Tractor-trailer crashes into fire engine on scene of earlier accident on I-95, injures 3 Greenwich firefighters

According to eyewitness accounts, a third tractor-trailer then reportedly attempted to brake, jackknifing into a firetruck that had responded to the initial accident.

Marissa Alter

Jun 27, 2024, 11:20 AM

Updated 21 days ago

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Five people have been released from the hospital, including three Greenwich firefighters, after a tractor-trailer crashed into a fire engine on the scene of an earlier accident on Interstate 95.
The two crashes shut down part of I-95 southbound for several hours into the Thursday morning commute, backing up traffic for miles.
Connecticut State Police said the first crash happened just after 11:30 p.m. Wednesday near Exit 4 in Greenwich when a tandem tractor-trailer in the center lane began to swerve right, hitting the right shoulder guardrail and light pole before rolling over. CSP, the Greenwich Fire Department and Greenwich EMS responded.
“They helped extricate a patient who was then transported to the hospital,” explained Assistant Fire Chief Charlie Lubowicki. “They also mitigated a diesel spill. Once they did that, they returned to their engine.”
The fire engine was set up on the right shoulder in a blocking position to protect the crews ahead, including several workers from Lone Star Repair Services in Stamford, who were on scene to tow the tandem tractor-trailer.
“We're working and next thing you know we hear tires screeching and a crashing like real loud booms and bangs, and we turned around to look behind us and you could see a tractor trailer going sideways,” recalled Fulvio Tamburro, owner of Lone Star. “We literally saw the truck coming towards the accident scene. We ran. We literally ran away from it. We didn't know what was going to happen. People scrambled all over.”
Tamburro said that when the smoke cleared, he and his employees saw the tractor-trailer had hit the fire engine. It happened just after 1 a.m. Thursday. Three firefighters were in the rig at the time. The driver had to be extricated, according to Lubowicki. “Engine One was moved over 100 feet from the impact, which obviously is a lot of force for a 40,000-pound truck to move that far,” Lubowicki told News 12. He said the three firefighters went to the hospital with “serious but non-life-threatening injuries.”
The driver of the tractor-trailer had to be extricated, as did the driver of an SUV that was also hit, with both also going to the hospital.
Lubowicki credited the cool-headed actions of the department, but also acknowledged it was a tough situation.
“This was a very traumatic thing,” Lubowicki said. “The crews on scene did a fantastic job under the stressful situation of assessing what happened and realizing what had to be done. They all came together to help rise to this occasion to make sure everything that had to be done was completed in the most effective way possible.” Tamburro, who’s been on the job for 34 years, said he’s unfortunately gotten used to cars flying by him way too closely, but this was his closest call. “It really hit home. It's going to take a few days to wear off. It was something I can't describe,” Tamburro told News 12. “My whole crew was devastated by it. We felt it the rest of the morning. Everybody was like looking over your shoulder every time you heard something out of the ordinary. People need to slow down and move over when there's any type of emergency vehicle on the side of the road--not just police, but state workers, tow trucks, ambulance, all of us. It's very important.”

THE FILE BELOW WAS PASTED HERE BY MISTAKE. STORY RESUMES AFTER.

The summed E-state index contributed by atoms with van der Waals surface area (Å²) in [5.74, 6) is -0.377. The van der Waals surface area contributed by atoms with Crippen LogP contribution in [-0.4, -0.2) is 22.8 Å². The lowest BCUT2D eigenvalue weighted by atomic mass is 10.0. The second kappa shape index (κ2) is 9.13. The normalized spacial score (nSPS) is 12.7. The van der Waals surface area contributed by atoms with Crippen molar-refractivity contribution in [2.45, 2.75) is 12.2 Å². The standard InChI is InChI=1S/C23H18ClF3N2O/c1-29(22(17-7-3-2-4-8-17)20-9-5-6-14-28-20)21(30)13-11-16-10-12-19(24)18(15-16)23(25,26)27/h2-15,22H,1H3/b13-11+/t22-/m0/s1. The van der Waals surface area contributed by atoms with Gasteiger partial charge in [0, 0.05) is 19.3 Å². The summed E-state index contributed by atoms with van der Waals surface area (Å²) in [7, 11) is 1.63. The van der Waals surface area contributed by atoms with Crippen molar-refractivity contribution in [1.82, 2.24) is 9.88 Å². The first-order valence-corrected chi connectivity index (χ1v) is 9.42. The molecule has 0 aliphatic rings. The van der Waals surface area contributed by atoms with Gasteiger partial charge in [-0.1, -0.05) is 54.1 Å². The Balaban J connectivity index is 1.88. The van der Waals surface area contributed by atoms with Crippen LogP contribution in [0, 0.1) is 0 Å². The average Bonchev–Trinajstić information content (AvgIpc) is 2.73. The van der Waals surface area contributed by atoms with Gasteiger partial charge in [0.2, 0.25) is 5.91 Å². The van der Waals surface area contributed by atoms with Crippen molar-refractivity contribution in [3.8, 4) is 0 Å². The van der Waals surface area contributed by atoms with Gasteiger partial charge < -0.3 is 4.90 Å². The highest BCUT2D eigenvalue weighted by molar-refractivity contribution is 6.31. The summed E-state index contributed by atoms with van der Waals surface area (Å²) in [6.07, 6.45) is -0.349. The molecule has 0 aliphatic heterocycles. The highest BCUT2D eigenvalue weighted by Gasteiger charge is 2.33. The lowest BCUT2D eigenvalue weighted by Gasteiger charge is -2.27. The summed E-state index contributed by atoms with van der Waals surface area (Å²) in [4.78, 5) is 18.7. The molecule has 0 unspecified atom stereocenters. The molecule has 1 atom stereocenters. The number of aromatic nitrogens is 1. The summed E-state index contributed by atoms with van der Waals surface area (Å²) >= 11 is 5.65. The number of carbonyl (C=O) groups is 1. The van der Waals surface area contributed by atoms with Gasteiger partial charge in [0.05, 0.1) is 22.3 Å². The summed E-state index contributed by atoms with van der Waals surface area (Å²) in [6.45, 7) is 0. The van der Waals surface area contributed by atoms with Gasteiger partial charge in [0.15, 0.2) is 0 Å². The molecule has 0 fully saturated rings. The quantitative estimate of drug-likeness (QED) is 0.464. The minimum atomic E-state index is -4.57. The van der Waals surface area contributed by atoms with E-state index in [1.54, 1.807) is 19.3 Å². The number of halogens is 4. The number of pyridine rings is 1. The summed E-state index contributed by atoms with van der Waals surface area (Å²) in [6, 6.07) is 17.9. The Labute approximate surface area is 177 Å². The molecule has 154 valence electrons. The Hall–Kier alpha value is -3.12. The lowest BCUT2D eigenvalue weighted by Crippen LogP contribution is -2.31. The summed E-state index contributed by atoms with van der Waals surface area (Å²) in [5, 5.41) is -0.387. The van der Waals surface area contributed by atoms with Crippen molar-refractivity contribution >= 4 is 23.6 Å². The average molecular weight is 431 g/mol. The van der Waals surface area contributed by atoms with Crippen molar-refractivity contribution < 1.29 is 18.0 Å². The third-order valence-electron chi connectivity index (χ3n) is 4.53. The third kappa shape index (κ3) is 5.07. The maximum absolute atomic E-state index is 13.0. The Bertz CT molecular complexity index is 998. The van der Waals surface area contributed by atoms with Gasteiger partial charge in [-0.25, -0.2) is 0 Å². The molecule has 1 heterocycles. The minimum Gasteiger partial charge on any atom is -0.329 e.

Tamburro also thanked firefighters for always protecting him and his workers at any crash site.
“They're like our guardian angel if you will. I mean, look at today. They really protected that whole scene. It could've been so much worse had they not been there,” Tamburro said.
Lubowicki said the firefighters will off the job for some time as they recover physically and mentally. The department will also be doing peer support for all their members over the next several days.
“A lot of this can wear on you as a first responder,” he explained. “In the day to day, being a first responder is a dangerous thing, and you could run into dangerous situations, and that's just ramped up when you are on I-95.”
Lubowicki told News 12 that about 15 years ago, another fire engine was also hit while at a crash on I-95.
“The Greenwich Fire Department probably responds to, on average, at least one accident a day between I-95 and the Merritt Parkway, definitely increasing our odds of having members injured or apparatus hit in a collision like this,” Lubowicki stated, adding the damage to the fire engine is severe. He said it will be out of service for some time and could possibly be totaled.
CSP is investigating the crash. The agency said the tractor-trailer that slammed into the fire engine was unregistered and uninsured.


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